Due to the growing need for patient data and medical records to be shared across a network of healthcare entities, blockchain integrations systems have seen a push in digital health as well. Blockchain has the potential to revolutionize healthcare by allowing the sharing and analysis of critical patient data in real time to improve quality of care. Blockchain also increases the ease of information sharing between healthcare providers and patient, thus making data much more secure which allows facilities to better manage their inter administration and IT workflows. It is vital for healthcare systems to become aware of the increased efficiency new technologies can quickly implement, for not only healthcare providers but for all end users alike.

Post-Surgery Accommodations
Health systems are constantly looking for ways to decrease operating expenses. One popular method is to alleviate the real estate footprint. This can be accomplished by moving administrative staff and outpatient services to off campus locations. A newer, growing trend is to move recovering patients off site to a nearby location where transportation is provided to and from the hospital if need be. This model is a convenient option for the patient, caregiver and provider. This allows for the patient and their family to have a sense of privacy, improving the patient experience as well as the rate of recovery.

Memorial Sloan Kettering’s 75th Street Patient Residence accommodates patients with blood cancers and disorders as well as patients receiving a bone marrow transplant. The residence offers fully furnished apartments with on-site concierge services to assist with care coordination. Transportation to and from Memorial Sloan Kettering’s Hospital is available.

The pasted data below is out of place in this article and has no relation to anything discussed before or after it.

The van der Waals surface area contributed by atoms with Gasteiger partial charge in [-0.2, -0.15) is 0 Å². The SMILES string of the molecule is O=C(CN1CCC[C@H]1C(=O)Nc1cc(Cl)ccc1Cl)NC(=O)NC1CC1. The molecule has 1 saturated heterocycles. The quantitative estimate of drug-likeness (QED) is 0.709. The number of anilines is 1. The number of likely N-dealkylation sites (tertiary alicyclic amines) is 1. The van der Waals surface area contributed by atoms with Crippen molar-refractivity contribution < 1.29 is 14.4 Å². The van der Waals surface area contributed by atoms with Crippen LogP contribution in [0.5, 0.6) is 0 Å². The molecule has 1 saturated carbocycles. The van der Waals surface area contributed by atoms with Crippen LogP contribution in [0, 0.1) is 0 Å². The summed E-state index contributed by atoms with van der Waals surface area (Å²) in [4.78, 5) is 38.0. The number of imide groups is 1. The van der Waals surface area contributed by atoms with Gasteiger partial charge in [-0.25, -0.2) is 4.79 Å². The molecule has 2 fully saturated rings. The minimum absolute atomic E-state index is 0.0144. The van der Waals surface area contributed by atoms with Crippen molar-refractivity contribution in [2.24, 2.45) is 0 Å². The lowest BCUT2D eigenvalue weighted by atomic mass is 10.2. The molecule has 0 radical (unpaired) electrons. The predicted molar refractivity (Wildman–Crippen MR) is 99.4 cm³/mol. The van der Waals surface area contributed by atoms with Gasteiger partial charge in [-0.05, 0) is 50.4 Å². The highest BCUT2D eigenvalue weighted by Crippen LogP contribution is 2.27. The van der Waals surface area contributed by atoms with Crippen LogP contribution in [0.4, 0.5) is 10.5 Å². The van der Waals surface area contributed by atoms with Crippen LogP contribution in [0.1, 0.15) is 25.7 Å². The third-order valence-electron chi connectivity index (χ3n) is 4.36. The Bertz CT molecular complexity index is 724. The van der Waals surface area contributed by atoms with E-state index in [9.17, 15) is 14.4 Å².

Wellness Integration
With the healthcare industry shifting its focus to preventative, population health, wellness has gained significant momentum over the last several years. Wellness incorporates the entire body and all systems as why functional medicine is the science of health, focused on the person and restoring the body’s natural metabolic processes; where traditional medicine is focused on disease.  Wellness is an integral part of delivering holistic healthcare.

As reimbursement continues to shift to a model that encourages preventative healthcare, we are seeing a shift in not only delivery of care but the physical aspects of the hospitals themselves. This growing trend can be seen in healthcare facilities across the country in the form of community gyms, yoga studios, and dietary kitchens fully loaded with cooking classes. This allows the health systems to make use of unused space, keep patients engaged and accountable for their healthcare by providing other interactions besides checkups and/or emergency situations. This shift provides an opportunity for the hospital to build relationships with the community. Many E4H clients offer nutritional services, full gyms, and community programs to promote wellness such as Covenant Health Lifestyle Centre in Lubbock,TX.